- The History of Acupuncture in the West
- Ear Acupuncture
- Painful Points
- The Future
The History of Acupuncture in the West
It is almost certain that acupuncture has been known and used in the West since the seventeenth century, but the first recorded use of acupuncture was by Dr. Berlioz at the Paris medical School in 1810. He treated a young woman suffering from abdominal pain. The Paris Medical Society described this as a somewhat reckless form of treatment, but Dr. Berlioz continued to use acupuncture, and claimed a great deal of success with it.
Acupuncture is not new to England, the first known British acupuncturist being John Churchill who, in 1821, published a series of results on the treatment of tympany and rheumatism with acupuncture. John Elliotson, a physician at St Thomas’ Hospital, also use acupuncture widely in the early part of the nineteenth century. In 1823 acupuncture was mentioned in the first edition of the Lancet and in 1824 Dr. Elliotson began to use this mod of treatment. In 1827 he published a series of results on the treatment of forty-two cases of rheumatism by acupuncture, and came to the conclusion that this was an acceptable and effective method of treatment for these complaints.
Those who traveled to China brought back information about body acupuncture. Ear acupuncture has been developed largely outside China. It is quite clear that there are some ancient Chinese manuscripts that mention the use of the external ear for acupuncture, but classical Chinese acupuncture applies to the body rather than the ear. The detailed ear map that is now being used by most acupuncturists was developed by Dr. Paul Nogier in France in the early 1950’s.
Ear acupuncture was known to the ancient Egyptians. Ear cauteries have been found in the pyramids; these were used for burning or scarring specific ear points for conditions like sciatica. Hippocrates also mentions that the external ear could be used to treat conditions such as impotence. In 1637 a Portuguese doctor, Zactus Lusitanus, described the use of auricular cautery for sciatica, and in 1717 Valsalva demonstrated the use of ear acupuncture for toothache. These early European and Middle Eastern experiments with ear acupuncture are a completely separate discovery; they have nothing to do with the growth and development of acupuncture in China. Sciatica seems to have been a disease that was particularly amenable to this crude form of acupuncture, and studies in the mid-nineteenth century indicate that 56 per cent of people who were treated with ear cautery for sciatica, obtained relief from their symptoms. It was this crude form of acupuncture that interested Dr. Nogier in the early 1950’s. Some of his patients had received ear cautery and obtained relief from pain, and therefore Dr. Nogier began to develop and investigate this form of treatment. He soon produced an ear map and since the early 1950’s he has refined and developed this technique. One of his earliest findings was that if there was pain in the body then the equivalent part of the ear also became painful.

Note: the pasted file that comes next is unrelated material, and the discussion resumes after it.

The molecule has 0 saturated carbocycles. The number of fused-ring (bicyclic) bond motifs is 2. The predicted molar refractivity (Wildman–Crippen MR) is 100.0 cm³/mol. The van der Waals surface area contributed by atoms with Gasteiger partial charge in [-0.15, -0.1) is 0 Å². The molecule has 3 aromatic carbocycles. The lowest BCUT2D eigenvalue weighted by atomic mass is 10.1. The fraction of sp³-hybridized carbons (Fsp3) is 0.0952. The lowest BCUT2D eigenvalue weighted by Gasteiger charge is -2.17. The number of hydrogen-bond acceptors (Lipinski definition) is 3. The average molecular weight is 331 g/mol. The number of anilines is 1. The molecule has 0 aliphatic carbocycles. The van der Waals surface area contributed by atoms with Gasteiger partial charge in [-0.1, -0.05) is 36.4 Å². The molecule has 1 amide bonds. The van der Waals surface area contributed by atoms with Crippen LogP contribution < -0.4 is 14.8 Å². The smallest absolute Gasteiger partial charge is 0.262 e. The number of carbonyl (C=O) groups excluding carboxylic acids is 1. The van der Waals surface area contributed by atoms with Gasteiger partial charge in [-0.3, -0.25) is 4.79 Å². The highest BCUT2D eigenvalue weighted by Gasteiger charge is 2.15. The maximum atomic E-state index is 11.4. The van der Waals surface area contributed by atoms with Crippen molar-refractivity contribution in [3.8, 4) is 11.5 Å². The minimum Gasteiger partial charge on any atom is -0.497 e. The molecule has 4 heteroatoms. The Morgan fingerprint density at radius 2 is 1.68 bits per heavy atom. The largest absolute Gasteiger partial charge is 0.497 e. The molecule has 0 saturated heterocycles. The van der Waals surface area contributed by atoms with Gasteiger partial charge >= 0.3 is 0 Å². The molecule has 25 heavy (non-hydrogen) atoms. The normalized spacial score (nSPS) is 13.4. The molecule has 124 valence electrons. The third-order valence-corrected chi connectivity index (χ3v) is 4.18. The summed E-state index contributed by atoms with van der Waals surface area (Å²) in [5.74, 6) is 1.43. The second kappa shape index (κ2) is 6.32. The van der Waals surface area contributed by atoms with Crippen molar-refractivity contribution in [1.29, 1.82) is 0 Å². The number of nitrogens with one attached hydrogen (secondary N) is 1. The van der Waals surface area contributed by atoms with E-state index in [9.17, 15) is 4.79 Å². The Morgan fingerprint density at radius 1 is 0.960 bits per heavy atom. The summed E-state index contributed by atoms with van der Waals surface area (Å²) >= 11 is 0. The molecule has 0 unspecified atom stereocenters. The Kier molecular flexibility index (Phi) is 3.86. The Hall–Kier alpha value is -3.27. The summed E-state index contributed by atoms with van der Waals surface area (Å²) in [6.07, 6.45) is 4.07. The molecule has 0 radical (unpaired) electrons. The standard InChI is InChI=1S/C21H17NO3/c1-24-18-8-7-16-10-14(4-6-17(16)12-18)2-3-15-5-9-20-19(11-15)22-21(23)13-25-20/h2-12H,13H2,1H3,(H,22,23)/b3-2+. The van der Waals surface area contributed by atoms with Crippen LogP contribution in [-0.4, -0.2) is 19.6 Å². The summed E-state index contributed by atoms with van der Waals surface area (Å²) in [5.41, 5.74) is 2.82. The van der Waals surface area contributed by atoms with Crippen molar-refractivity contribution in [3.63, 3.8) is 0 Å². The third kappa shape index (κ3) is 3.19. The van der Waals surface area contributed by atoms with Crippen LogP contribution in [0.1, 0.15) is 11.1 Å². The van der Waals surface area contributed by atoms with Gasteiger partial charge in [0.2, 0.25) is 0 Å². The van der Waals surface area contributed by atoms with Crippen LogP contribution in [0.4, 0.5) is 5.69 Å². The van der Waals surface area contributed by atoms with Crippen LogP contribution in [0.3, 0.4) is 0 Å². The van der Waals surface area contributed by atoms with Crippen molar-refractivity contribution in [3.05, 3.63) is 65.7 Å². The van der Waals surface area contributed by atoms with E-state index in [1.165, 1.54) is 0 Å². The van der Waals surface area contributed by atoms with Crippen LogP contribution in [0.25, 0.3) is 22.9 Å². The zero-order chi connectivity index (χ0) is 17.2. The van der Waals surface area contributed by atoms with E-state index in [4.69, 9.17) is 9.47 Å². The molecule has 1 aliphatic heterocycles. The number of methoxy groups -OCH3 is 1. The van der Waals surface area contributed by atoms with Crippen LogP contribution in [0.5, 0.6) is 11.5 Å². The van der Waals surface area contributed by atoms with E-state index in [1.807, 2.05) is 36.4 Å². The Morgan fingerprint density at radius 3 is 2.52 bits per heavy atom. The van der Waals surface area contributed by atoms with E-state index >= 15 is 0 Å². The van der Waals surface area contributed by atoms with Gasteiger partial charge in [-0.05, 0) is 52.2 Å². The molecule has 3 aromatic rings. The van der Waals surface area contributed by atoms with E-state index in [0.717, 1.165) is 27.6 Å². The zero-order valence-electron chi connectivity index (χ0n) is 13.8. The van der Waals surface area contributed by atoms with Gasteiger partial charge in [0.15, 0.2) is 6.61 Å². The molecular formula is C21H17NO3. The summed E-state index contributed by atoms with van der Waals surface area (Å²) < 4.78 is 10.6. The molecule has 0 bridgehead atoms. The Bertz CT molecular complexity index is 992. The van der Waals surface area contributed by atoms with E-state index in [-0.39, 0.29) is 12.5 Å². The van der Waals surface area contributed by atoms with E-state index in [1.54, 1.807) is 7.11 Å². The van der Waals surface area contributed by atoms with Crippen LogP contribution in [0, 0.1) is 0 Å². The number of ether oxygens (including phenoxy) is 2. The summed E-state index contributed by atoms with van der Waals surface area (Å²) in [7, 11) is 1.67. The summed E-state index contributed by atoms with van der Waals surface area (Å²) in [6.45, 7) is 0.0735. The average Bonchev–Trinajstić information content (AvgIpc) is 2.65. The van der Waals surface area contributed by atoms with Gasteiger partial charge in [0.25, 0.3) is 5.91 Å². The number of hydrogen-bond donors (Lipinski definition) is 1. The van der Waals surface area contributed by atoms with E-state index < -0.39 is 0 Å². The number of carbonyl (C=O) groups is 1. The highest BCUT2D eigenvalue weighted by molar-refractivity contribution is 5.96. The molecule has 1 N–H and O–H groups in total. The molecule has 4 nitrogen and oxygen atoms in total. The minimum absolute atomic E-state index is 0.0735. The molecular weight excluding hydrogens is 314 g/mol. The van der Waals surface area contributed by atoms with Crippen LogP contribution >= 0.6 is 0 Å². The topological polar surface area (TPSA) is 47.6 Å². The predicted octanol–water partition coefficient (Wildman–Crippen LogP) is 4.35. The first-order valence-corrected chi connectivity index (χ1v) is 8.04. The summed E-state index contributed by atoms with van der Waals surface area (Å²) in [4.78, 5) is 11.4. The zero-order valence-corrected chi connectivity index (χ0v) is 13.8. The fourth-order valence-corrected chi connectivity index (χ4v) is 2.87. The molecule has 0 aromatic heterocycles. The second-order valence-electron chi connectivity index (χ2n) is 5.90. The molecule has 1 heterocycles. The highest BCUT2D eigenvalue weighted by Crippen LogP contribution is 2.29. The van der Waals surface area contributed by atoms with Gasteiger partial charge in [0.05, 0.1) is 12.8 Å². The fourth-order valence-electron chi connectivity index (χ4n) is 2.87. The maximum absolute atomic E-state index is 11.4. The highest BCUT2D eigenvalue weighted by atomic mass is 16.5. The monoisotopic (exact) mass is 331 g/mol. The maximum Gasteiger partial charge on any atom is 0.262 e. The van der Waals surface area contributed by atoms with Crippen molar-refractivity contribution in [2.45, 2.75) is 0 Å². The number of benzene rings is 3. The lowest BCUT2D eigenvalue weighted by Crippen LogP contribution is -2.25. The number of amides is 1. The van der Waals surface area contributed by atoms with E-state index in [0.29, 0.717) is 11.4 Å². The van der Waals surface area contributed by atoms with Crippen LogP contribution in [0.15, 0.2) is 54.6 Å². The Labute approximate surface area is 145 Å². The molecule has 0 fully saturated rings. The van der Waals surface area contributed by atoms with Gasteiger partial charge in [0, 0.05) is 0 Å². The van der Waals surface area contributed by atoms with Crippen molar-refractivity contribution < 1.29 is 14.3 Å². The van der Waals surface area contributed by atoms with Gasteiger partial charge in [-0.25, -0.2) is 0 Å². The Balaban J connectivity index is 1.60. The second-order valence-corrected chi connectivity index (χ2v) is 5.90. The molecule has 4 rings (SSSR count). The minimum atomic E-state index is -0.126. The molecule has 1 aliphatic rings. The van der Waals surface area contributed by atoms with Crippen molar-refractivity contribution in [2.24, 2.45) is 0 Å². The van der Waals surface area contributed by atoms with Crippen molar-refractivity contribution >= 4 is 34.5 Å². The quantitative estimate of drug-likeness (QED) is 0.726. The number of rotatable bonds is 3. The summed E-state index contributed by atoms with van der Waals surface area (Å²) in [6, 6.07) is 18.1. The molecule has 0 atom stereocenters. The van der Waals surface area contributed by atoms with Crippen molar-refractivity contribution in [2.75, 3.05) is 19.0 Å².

If the hand is painful then the part of the ear representing the hand also becomes painful when slight pressure is applied to the relevant part of the ear. If the painful ear point is punctured with a needle then the hand pain will be relieved. The picture of a pirate with a gold ear ring through his ear lobe is a well remembered childhood image; according to folklore the gold ring is supposed to increase the visual ability of the pirate, so that he can see ships to plunder before he is seen by them! Strangely enough, the ear ring usually seems to be placed in the eye point on the ear lobe.
Within the context of Western medicine, the development of acupuncture points on the body demonstrates an interesting story of re-discovery. Over the last fifty years many Western physicians have discovered independently that pressing, stimulating or injecting various superficial body points can help to relieve pain. This is particularly true of muscular or rheumatic-like pains. These points are not necessarily at the site of pain, but often over distant areas. For instance, neck pain is frequently referred to the shoulder or arm and can present to the doctor as shoulder or arm pain. On close examination of the patient it is quite easy to define the origin of the pain, and to show that the neck is the cause of the problem. Injection, or stimulation of the painful points around the shoulder or arm, will often relieve the pain and free the movement of the neck.